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WHOLESALE BANKING | Staff Reporter, Singapore
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What fintech solutions do Asian banks offer to SMEs?

For banks to truly resolve the SMEs’ pain points, they will have to do more than just offer conventional banking products and services.

The digitisation drive doesn’t just stop with banks, as Singapore’s UOB has learned with its partnership with Google to train customers how to use the internet and other tools to enhance exports. This programme can be accessed by anyone at goglobal.withgoogle.com and consists of online learning modules and a series of full day workshops for customers to learn the arts of online selling. There are also certification courses run for business in digital marketing, which presumably focus on how to use Google’s suite of products, but which also helps exporters. Users will also find customer success stories from local companies like fashion retailer Benjamin Barker and jewelry retailer RSIS.

“The Google Go Global programme has empowered us with training and tools required to explore digital advertising in a low-risk and collaborative environment. The training classes have enabled us to go beyond just an understanding of the tools Google offers – we are now equipped with in-house capabilities to create, operate and optimise campaigns without having to outsource. By carefully matching ad placements to our business objectives, we were able to reach out to potential customers in Australia from the comfort of our office in Singapore. This was a great source of support for our Australian marketing team as customer traffic was driven to both our online and physical stores,” noted Benjamin Barker.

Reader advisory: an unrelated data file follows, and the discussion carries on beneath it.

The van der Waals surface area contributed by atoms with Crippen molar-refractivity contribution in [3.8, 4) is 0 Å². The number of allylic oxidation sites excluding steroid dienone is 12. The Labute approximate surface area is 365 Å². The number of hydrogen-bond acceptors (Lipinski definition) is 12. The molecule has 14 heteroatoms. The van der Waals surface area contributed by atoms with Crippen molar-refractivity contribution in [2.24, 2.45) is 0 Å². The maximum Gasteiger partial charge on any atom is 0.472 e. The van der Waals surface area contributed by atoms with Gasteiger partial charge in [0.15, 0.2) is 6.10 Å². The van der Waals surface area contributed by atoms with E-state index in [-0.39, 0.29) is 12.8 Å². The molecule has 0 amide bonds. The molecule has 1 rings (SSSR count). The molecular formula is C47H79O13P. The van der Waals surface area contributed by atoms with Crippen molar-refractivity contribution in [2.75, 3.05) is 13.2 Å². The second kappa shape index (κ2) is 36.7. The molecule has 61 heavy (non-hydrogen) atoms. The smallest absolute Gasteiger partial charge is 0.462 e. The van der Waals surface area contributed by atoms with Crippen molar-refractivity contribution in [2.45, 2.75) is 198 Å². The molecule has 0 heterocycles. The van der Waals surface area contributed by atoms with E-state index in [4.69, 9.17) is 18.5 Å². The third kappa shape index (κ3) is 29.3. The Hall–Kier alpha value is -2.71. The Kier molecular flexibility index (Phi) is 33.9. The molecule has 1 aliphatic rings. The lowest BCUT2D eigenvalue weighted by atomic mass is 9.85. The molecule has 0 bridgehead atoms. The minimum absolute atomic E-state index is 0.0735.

Mervyn Koh, managing director and country head of business banking, Singapore at UOB said Google Go Global was expressly designed to help SMEs understand international trade and industry best practices, and show them how to incorporate their learnings to their own business models. To ensure customers received expert advisory lessons, UOB senior bankers and economists shared their insights at workshops and engaged SME executives. 

Rajeev Chalisgaonkar, global head, business banking at Standard Chartered, said with more Asian SMEs venturing into new overseas markets, global banks will be playing a larger advisory role on cross-border trade and foreign product regulations.

“As SMEs venture into international trading, a growing number face new challenges and are exposed to new risks, such as forex volatility,” he said. “Because they’re small, they typically don’t have dedicated departments to focus on these issues. Global banks have a key role to play in this because they can connect SMEs to global opportunities and share their expertise to help these organisations get to where they want to be.”

SMEs’ pain points
Alexander Lau, executive director and digital innovation head of institutional banking group at DBS Bank (Hong Kong), said SMEs share three common pain points in their ability to scale up their business across other markets. First, SMEs find it hard to identify reliable business partners in the new market. Second, they might not be able to fully understand the opportunities and threats of the new technology relevant to their industry. And third, they have difficulty obtaining market insights and the latest trends from knowledgeable industry experts.

“For banks to truly resolve these customer pain points, they will have to do more than just offering conventional banking products and services,” said Lau, noting that the answer of DBS has been to launch an online SME community called DBS BusinessClass. 

The DBS BusinessClass Programme connects member SMEs to industry experts, investors and fellow entrepreneurs to guide their digital and international growth. They can seek advice through private online chat that advisors can immediately answer through a dedicated mobile app. DBS BusinessClass members also receive exclusive access to roundtables, seminars and talks, and receive a curated feed of news and articles to keep them abreast of key digital and business trends.

In Australia, Westpac has been focused on connecting their SME clients to trade finance solutions that can optimise working capital and mitigate risks as they tap into new markets overseas. And since some firms find it confusing to navigate free trade agreements and source products from other jurisdictions, the bank’s advisors also step in to provide advice and bespoke solutions, said Adnan Ghani, global head of trade finance at Westpac Institutional Bank.